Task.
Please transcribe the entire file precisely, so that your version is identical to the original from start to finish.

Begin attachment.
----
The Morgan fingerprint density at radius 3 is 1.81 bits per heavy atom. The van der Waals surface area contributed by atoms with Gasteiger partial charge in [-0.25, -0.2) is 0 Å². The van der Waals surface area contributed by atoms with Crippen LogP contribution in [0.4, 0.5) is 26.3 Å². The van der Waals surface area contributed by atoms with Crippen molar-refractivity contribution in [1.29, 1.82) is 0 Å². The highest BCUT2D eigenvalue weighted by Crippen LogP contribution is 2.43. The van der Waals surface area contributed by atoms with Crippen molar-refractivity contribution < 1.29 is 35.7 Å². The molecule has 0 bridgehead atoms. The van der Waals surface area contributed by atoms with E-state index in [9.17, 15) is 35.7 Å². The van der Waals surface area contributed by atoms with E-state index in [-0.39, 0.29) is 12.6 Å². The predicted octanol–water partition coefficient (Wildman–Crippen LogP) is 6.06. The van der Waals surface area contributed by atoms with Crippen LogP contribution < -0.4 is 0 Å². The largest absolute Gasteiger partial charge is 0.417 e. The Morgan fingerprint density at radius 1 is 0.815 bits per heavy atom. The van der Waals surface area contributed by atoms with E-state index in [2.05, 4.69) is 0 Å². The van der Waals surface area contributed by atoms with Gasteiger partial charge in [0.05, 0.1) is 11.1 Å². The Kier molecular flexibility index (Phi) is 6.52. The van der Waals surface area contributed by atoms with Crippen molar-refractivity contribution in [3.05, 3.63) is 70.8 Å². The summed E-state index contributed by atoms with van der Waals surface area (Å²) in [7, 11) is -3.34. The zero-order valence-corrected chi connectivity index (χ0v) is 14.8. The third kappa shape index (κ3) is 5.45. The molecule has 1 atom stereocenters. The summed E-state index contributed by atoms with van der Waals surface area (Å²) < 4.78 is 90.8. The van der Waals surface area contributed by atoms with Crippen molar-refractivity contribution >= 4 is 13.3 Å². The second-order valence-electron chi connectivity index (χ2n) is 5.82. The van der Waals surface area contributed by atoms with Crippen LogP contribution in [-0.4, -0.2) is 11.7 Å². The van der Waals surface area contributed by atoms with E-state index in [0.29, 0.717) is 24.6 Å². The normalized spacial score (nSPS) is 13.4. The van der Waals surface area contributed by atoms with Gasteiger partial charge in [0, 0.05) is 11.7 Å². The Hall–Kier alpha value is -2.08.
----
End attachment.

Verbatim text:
The Morgan fingerprint density at radius 3 is 1.81 bits per heavy atom. The van der Waals surface area contributed by atoms with Gasteiger partial charge in [-0.25, -0.2) is 0 Å². The van der Waals surface area contributed by atoms with Crippen LogP contribution in [0.4, 0.5) is 26.3 Å². The van der Waals surface area contributed by atoms with Crippen molar-refractivity contribution in [1.29, 1.82) is 0 Å². The highest BCUT2D eigenvalue weighted by Crippen LogP contribution is 2.43. The van der Waals surface area contributed by atoms with Crippen molar-refractivity contribution < 1.29 is 35.7 Å². The molecule has 0 bridgehead atoms. The van der Waals surface area contributed by atoms with E-state index in [9.17, 15) is 35.7 Å². The van der Waals surface area contributed by atoms with E-state index in [-0.39, 0.29) is 12.6 Å². The predicted octanol–water partition coefficient (Wildman–Crippen LogP) is 6.06. The van der Waals surface area contributed by atoms with Crippen LogP contribution < -0.4 is 0 Å². The largest absolute Gasteiger partial charge is 0.417 e. The Morgan fingerprint density at radius 1 is 0.815 bits per heavy atom. The van der Waals surface area contributed by atoms with E-state index in [2.05, 4.69) is 0 Å². The van der Waals surface area contributed by atoms with Gasteiger partial charge in [0.05, 0.1) is 11.1 Å². The Kier molecular flexibility index (Phi) is 6.52. The van der Waals surface area contributed by atoms with Crippen molar-refractivity contribution in [3.05, 3.63) is 70.8 Å². The summed E-state index contributed by atoms with van der Waals surface area (Å²) in [7, 11) is -3.34. The zero-order valence-corrected chi connectivity index (χ0v) is 14.8. The third kappa shape index (κ3) is 5.45. The molecule has 1 atom stereocenters. The summed E-state index contributed by atoms with van der Waals surface area (Å²) < 4.78 is 90.8. The van der Waals surface area contributed by atoms with Crippen molar-refractivity contribution >= 4 is 13.3 Å². The second-order valence-electron chi connectivity index (χ2n) is 5.82. The van der Waals surface area contributed by atoms with Crippen LogP contribution in [-0.4, -0.2) is 11.7 Å². The van der Waals surface area contributed by atoms with E-state index in [0.29, 0.717) is 24.6 Å². The normalized spacial score (nSPS) is 13.4. The van der Waals surface area contributed by atoms with Gasteiger partial charge in [0, 0.05) is 11.7 Å². The Hall–Kier alpha value is -2.08.